Better Breathing Blog

Swimming: The Art of Breathing Well

Posted by Carolyn Morse

May 9, 2017 9:00:00 AM

PowerLung - Swimming- The Art of Breathing Well.jpg

The need for every living thing to breathe well cannot be denied. However, the need for strong breathing is evident to athletes. Since both respiratory and activity-based muscles compete for oxygen, athletes must become more efficient in their breathing ability to maximize performance. Although this relationship is understandable in all athletic events, none is more obvious to understand as in the sport of swimming.

Why Swimming?

Swimmers face a unique problem. Although exhalation is considered a passive action, the quick expelling of air in swimming makes it a much more active process. As the swimmer exercises more vigorously, the need for breathing increases, and thus raises the body’s oxygen demands. Swimmers must breathe between strokes in order to keep lactate levels low, or else risk fatigue too early in the race. Just like locomotive muscles, respiratory muscles are prone to fatigue, further compromising the racer’s ability. Therefore, just as an athlete must continually exercise to improve the speed and efficiency of the body as a whole, the respiratory muscles too can be enhanced with training.

PowerLung—A Breathing Workout

The PowerLung is a valuable tool for strengthening the swimmer’s ability to breathe and breathe better. By utilizing a pressure resistance device like the PowerLung, athletes can focus their training strictly on the respiratory system without taxing the rest of the body. Further, the resistance is applied both upon inhalation and exhalation, so there is a constant demand on the lungs, maximizing the workout. Swimmers can push more air from the lungs and take stronger inhaling breaths in the short period of time above the water.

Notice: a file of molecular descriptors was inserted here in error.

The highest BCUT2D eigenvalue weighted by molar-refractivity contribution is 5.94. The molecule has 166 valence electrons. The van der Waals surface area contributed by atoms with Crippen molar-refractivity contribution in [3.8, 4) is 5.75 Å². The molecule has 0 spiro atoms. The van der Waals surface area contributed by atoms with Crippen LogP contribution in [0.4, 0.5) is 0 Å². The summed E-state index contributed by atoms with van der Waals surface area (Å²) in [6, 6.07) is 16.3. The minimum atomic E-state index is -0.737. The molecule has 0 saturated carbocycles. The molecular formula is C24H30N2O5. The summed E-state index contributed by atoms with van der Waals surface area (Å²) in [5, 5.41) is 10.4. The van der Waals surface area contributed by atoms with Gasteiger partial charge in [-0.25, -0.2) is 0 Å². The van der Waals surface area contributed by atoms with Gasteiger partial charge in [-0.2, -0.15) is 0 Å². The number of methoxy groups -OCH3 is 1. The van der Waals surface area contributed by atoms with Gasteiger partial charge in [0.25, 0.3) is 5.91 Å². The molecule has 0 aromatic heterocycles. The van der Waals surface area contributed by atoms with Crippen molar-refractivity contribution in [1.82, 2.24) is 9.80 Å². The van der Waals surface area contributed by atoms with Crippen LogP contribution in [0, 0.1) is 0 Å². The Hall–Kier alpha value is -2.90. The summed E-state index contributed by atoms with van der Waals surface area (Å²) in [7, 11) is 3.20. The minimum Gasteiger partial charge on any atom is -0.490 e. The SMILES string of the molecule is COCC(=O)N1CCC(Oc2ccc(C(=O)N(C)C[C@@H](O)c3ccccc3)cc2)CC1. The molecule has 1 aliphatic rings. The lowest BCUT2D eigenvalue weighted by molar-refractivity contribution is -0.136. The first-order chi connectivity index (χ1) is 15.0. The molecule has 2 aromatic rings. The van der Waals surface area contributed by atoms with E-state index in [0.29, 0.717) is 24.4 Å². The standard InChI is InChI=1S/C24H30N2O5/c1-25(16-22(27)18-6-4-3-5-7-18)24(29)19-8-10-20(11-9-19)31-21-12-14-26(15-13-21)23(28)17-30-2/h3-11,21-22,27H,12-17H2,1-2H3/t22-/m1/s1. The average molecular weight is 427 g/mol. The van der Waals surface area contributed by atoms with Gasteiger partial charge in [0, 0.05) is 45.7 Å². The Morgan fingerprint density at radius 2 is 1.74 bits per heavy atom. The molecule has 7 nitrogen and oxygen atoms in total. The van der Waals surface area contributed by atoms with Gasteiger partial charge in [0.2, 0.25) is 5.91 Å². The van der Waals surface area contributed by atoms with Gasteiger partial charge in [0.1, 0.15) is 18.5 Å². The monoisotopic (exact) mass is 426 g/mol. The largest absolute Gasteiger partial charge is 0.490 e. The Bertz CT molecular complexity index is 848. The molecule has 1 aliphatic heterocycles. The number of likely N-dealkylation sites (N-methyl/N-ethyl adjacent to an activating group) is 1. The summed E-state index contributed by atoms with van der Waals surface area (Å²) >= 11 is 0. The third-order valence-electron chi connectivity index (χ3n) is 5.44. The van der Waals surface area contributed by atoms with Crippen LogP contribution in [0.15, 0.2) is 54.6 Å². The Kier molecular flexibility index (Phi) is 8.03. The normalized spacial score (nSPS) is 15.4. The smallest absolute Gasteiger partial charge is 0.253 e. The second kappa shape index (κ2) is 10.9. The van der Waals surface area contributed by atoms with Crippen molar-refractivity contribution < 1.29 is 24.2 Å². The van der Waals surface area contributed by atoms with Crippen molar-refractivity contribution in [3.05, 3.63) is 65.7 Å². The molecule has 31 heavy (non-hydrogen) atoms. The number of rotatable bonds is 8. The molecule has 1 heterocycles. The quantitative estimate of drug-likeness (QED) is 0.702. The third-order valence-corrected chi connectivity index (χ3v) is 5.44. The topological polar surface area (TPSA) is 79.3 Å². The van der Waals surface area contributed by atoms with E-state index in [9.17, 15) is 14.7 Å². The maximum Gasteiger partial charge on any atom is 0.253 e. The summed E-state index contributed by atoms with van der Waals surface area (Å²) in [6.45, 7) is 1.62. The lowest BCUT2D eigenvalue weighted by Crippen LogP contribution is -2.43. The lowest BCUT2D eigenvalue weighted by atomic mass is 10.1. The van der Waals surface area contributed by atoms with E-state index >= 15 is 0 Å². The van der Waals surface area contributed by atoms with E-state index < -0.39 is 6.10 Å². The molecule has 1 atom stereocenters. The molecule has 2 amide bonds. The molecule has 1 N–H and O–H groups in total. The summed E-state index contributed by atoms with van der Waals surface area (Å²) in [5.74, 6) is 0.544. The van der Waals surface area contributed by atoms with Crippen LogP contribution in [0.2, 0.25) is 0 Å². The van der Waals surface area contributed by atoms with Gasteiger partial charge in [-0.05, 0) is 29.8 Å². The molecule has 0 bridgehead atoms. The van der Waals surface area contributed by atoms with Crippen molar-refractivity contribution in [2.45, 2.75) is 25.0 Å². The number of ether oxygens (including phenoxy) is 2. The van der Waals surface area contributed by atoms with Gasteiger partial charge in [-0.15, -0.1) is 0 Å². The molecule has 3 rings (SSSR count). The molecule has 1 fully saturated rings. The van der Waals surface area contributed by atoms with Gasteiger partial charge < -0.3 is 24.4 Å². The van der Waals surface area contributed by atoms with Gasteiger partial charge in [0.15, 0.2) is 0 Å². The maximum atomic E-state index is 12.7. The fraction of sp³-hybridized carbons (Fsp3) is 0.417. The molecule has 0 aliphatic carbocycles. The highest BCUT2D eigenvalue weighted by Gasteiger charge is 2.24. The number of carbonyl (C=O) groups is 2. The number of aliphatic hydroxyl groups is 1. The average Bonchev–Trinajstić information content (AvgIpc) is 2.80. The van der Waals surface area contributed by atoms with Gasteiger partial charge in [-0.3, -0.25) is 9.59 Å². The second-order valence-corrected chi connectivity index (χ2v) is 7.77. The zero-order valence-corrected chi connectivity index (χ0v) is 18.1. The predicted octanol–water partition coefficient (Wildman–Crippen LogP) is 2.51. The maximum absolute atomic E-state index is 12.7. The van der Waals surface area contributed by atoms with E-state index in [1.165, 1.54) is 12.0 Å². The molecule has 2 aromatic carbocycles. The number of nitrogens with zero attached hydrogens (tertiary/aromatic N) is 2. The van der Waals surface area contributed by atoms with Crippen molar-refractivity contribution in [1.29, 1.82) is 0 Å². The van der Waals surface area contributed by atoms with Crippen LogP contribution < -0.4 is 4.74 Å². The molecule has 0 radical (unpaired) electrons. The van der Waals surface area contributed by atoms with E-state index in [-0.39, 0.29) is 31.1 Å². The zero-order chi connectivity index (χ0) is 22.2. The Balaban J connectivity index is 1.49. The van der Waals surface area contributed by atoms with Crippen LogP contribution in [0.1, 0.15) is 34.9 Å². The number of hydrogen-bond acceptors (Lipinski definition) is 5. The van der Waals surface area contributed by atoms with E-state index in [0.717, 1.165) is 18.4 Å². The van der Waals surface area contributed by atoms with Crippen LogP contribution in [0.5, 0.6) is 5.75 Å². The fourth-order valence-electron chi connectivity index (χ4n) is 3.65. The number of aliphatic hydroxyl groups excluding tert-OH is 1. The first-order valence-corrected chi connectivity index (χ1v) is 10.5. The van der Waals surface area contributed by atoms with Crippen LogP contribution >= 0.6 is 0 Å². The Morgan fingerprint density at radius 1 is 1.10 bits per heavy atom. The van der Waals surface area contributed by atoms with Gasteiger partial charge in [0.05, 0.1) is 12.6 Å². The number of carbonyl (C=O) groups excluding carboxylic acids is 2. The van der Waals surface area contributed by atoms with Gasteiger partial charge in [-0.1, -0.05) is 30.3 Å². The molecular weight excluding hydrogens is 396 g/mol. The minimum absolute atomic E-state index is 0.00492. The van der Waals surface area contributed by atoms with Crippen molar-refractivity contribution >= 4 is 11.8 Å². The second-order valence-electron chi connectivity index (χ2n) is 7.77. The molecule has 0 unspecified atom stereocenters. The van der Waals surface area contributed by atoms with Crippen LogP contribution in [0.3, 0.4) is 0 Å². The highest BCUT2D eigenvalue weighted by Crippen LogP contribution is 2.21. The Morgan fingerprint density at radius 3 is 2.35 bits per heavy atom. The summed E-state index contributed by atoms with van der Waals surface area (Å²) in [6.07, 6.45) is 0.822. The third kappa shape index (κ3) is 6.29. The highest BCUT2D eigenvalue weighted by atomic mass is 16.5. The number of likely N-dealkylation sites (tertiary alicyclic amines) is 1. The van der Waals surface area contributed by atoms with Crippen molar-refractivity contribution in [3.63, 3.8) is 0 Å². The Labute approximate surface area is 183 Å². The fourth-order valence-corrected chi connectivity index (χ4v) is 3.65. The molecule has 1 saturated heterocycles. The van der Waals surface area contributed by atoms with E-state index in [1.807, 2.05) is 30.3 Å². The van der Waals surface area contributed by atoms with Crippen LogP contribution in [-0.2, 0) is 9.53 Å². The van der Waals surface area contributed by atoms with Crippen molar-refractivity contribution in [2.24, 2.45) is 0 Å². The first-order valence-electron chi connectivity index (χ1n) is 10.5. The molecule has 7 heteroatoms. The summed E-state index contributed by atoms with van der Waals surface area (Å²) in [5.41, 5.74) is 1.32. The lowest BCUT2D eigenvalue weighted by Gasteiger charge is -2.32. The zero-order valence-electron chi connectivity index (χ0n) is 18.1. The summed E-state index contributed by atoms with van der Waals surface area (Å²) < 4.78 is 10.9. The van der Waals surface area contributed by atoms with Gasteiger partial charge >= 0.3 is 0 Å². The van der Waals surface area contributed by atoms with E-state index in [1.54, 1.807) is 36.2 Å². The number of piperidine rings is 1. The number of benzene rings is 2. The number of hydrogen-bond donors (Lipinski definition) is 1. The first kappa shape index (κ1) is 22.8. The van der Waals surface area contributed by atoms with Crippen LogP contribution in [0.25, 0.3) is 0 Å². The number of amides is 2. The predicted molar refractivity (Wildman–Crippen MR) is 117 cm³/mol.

Proof Positive—Study

In 2003, a 12-week study was performed with elite swimmers by the coaching staff at the University of Toronto. Swimmers were considered the ideal candidates because their respiratory systems are traditionally highly developed. Before each swimming session, each participant performed respiratory muscle training with the PowerLung device. The findings were incredible; the training improved both pulmonary function and ventilatory endurance. Scientists concluded that respiratory muscle training was advantageous to athletic performance.

Conclusion

In a sport where breathing is imperative and can make a significant difference in performance, it makes sense to train your respiratory system. With the use of the PowerLung, the respiratory muscles do not have to work as hard, the energy requirement for breathing is reduced, and subsequently, muscle stress is diminished. As a swimmer, you will breathe easier, more complete, and with lower stress when you train with the PowerLung; it gives you the competitive edge you are looking for.

Respiratory Muscle Training Program Effects   on Lung Function in Swimmers   (Download Study) 

Topics: Triathletes, Swimming, Health and Fitness, Scuba Diving, Competitive Swimming